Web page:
marijuana north korea

North Korea has been branded as a ‘weed-smoker’s paradise’ — but the truth is more complicated

For years, there have been rumors that North Korea is a “weed-smoker’s paradise. ” Cannabis is said to grow wildly there, and people can reportedly buy it in large, bazaar-style marketplaces and smoke it wherever they like.

But marijuana’s legal status in North Korea is hazy. An investigation by the Associated Press debunked the myth of the pot-friendly, totalitarian nation — despite numerous reports over the years saying North Korea is exactly that.

Most of what we know about life inside the Hermit Kingdom comes from estimates by outside agencies, as reports from the government are unreliable. The internet does not exist outside a closed domestic network. Without direct access to the law on the books, we’re left in a fog on drug policy.

In January, the AP’s Eric Talmadge provides some of the most conclusive evidence yet that marijuana is illegal in North Korea.

Torkel Stiernlof, a Swedish diplomat living in North Korea, told the AP that marijuana is a controlled substance in the same category as cocaine and heroin. He rejected the idea that government looks the other way when it comes to drug use, as some online stories suggest.

“There should be no doubt that drugs, including marijuana, are illegal here,” Stiernlof said. “One can’t buy it legally and it would be a criminal offense to smoke it.”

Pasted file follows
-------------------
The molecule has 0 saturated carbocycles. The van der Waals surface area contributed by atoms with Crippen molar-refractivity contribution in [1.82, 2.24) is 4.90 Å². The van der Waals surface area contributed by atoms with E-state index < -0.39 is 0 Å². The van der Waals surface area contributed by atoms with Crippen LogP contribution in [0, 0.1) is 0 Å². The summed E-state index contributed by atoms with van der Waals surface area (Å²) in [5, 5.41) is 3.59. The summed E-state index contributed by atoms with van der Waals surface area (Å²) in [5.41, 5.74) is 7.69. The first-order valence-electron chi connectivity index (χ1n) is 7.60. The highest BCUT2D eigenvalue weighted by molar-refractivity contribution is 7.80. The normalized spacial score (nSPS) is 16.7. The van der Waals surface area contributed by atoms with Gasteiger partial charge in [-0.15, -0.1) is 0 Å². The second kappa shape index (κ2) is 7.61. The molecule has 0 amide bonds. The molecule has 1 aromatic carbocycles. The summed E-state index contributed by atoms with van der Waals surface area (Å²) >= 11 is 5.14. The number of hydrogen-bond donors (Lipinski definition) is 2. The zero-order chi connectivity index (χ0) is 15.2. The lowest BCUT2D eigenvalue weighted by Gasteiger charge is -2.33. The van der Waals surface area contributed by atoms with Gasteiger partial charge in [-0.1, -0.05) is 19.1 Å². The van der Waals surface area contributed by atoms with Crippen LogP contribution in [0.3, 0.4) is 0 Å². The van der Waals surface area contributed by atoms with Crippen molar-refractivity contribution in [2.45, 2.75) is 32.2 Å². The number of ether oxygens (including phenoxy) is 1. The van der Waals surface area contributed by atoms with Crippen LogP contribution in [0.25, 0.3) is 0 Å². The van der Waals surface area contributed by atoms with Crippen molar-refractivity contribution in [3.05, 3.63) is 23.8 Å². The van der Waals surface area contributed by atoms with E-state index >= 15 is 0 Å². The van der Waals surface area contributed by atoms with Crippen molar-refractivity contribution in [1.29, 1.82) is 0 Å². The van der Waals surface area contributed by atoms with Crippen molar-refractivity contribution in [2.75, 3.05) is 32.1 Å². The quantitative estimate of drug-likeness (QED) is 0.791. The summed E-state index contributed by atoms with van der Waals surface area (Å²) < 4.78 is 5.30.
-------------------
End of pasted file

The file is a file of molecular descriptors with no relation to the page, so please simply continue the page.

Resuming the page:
Still, first-person accounts and anonymously sourced news articles have flooded the internet in recent years, spreading the idea that marijuana is legal and abundant in North Korea. There is such confusion, Simon Cockerell, the general manager of tourism agency that specializes in North Korean travel, told the AP that prospective visitors often ask what to expect.

“We apologize, but have to inform those inquiring about this that weed is not legal. They are not going to be able to get any there,” Cockerell said .

A brief entry on Wikipedia explains the situation best.

“The status of cannabis in North Korea is unclear due to the lack of sources available to the outside world, with some observers stating that cannabis is effectively legal, or at least tolerated, in the country and others arguing that this is a misapprehension and that marijuana is illegal in the country,” according to Wikipedia.

In 2013, a 29-year-old freelance writer blogged about his experience rolling “comically oversized joints” in the center of a crowded market on the country’s northern tip. “Bizarre as the situation was, it seemed a reasonably safe move,” he wrote. No one intervened.

Since then, news outlets as varied as The Huffington Post and High Times have praised the nation’s “liberal policy of tolerance” and “dirt-cheap” ganja. Merry Jane, a cannabis-lifestyle blog founded by Snoop Dogg, asked if North Korea could become the next Amsterdam of pot tourism after reports came out of foreigners headed there to buy marijuana at $3 a pound. (The going rate in Colorado, where the drug has been legal since 2012, is about $1,471 per pound.)